Jolicloud, one of the original standouts in the field of cloud-based operating systems, has just released their new Chrome-based web application platform as promised earlier this month. The company’s operating system now features 600+ web apps, a faster browsing experience and HTML5 support, notes a company blog post. The switch in back-end platforms from Mozilla prism to Chrome is an interesting one, too, especially considering that Google’s upcoming Google Chrome OS for netbooks will soon launch, supposedly with manufacturer partnerships in tow. Will Jolicloud’s open source efforts at delivering an alternative end up being just as successful? Or will they become the also-ran of the forthcoming cloud computing landscape?
Jolicloud has always been an intriguing company to watch. Long before Google publicly announced its netbook-ready operating system, Google Chrome OS, Jolicloud had already envisioned a future where computers run apps over the internet instead of programs stored on a local hard drive. The company was launched in 2009 by Tariq Krim, a founder at Netvibes, the also ahead-of-its-time maker of online dashboards (a site, incidentally, also just now coming into its own thanks to the advent of the real-time web). The Jolicloud OS promises to take computing to the “cloud,” the catch-all term meaning, in this case, a transition from installable applications to web services.
With its simple interface, Jolicloud lets you run a web browser and use applications like Twitter, Facebook, Gmail, Skype, Boxee, Meebo, Dropbox and hundreds of others from one webtop-type interface. Unfortunately, so will Google Chrome OS – when it launches, that is. And unlike Jolicloud, Chrome OS will have the power of the Google brand behind it, not to mention the marketing power of a company so profitable that it’s literally creating new services just to have more places to advertise on the net.
So where does that leave Jolicloud?
Jolicloud to Benefit from Google Backlash?
If anything Jolicloud could potentially benefit from the recent “Google backlash,” most recently seen when the search giant flubbed then apologized for the launch of its real-time content aggregation service, Buzz, within Gmail. Turned on by default, the company exposed people’s private social network contained in their inbox to the wider world. Journalists covering the news were not happy, to say the least, as their top-secret sources were exposed to those savvy enough to search through their friend lists.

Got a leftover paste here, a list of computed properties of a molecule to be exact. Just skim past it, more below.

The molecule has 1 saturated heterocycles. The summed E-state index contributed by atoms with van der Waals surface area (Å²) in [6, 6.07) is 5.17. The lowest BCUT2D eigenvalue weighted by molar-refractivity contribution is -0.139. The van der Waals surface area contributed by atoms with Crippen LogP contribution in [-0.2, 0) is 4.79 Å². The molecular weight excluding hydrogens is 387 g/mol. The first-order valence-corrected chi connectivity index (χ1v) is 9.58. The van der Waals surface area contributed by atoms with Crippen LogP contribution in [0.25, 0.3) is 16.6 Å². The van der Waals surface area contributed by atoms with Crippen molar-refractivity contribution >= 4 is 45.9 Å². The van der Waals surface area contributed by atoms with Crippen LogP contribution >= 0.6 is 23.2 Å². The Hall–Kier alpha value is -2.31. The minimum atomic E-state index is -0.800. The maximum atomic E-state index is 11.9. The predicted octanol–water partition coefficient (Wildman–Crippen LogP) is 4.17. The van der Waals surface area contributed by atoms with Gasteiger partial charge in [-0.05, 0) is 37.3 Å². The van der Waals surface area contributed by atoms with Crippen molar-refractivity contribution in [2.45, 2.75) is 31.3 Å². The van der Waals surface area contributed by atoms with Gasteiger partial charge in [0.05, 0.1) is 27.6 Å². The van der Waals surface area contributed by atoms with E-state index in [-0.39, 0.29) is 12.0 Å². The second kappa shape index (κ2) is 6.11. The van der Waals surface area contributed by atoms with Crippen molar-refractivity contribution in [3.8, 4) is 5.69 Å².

Despite this misstep, which may or may not be soon forgiven given the ephemeral nature of the Internet’s pundits and their cause du jour, Google does make available several features that allow its customers to protect their privacy. For example, the company recently introduced a way that web surfers can opt out of tracking via Google Analytics. It also recently launched a web dashboard late last year in response to users’ growing concerns about how the company handles the vast amount of data stored by its services. Although this dashboard is a convenient way to manage your various Google accounts and settings, it has the unintended effect of reminding you just how many facets of your life Google has wormed its way into. (If you haven’t yet, log into www.google.com/dashboard for a real eye-opener).
In Jolicloud’s case, these privacy concerns could work in its favor. Like Chrome OS, it’s also built on the same open source project that then became Google’s web OS, but Jolicloud has the benefit of…well…not being Google. Right or wrong, some may be wary of the Internet giant as of late, just as they have been of other larger-than-life companies in the past, including, most notably Microsoft and IBM. For these folks, Jolicloud may seem like a way to enjoy netbook-based cloud computing without entirely giving themselves over to yet another Google-branded service.
But Jolicloud’s real success won’t be dependent on “feelings” like these – it will depend on what partnerships the company makes with hardware manufacturers. Talks may be underway, but nothing has been officially announced yet. Ultimately, it’s consumers who will decide if Jolicloud netbooks are worth using – or if Google Chrome OS-based netbooks are, for that matter. But until the companies launch their respective offerings on machines available for sale, there’s no way of knowing how well or poorly either will truly fare.